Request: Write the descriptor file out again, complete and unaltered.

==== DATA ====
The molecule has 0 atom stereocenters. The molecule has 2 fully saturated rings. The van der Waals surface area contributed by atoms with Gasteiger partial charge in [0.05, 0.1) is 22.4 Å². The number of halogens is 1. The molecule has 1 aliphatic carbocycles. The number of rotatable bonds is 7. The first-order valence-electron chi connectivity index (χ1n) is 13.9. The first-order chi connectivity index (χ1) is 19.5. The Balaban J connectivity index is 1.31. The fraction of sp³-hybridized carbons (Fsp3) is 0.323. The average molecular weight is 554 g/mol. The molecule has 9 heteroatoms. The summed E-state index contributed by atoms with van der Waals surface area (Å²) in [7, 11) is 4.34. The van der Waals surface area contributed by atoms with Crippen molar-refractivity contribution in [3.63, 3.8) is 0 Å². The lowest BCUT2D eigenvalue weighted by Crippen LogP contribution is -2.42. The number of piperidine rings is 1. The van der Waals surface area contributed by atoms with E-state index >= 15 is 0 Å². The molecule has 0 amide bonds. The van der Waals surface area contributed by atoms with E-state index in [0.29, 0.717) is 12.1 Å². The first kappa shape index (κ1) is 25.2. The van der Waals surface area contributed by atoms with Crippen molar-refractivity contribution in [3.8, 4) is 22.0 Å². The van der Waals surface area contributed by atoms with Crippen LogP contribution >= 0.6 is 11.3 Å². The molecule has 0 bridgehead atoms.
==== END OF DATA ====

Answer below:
The molecule has 0 atom stereocenters. The molecule has 2 fully saturated rings. The van der Waals surface area contributed by atoms with Gasteiger partial charge in [0.05, 0.1) is 22.4 Å². The number of halogens is 1. The molecule has 1 aliphatic carbocycles. The number of rotatable bonds is 7. The first-order valence-electron chi connectivity index (χ1n) is 13.9. The first-order chi connectivity index (χ1) is 19.5. The Balaban J connectivity index is 1.31. The fraction of sp³-hybridized carbons (Fsp3) is 0.323. The average molecular weight is 554 g/mol. The molecule has 9 heteroatoms. The summed E-state index contributed by atoms with van der Waals surface area (Å²) in [7, 11) is 4.34. The van der Waals surface area contributed by atoms with Crippen molar-refractivity contribution in [3.63, 3.8) is 0 Å². The lowest BCUT2D eigenvalue weighted by Crippen LogP contribution is -2.42. The number of piperidine rings is 1. The van der Waals surface area contributed by atoms with E-state index >= 15 is 0 Å². The molecule has 0 amide bonds. The van der Waals surface area contributed by atoms with E-state index in [0.29, 0.717) is 12.1 Å². The first kappa shape index (κ1) is 25.2. The van der Waals surface area contributed by atoms with Crippen molar-refractivity contribution in [3.8, 4) is 22.0 Å². The van der Waals surface area contributed by atoms with Crippen LogP contribution >= 0.6 is 11.3 Å². The molecule has 0 bridgehead atoms.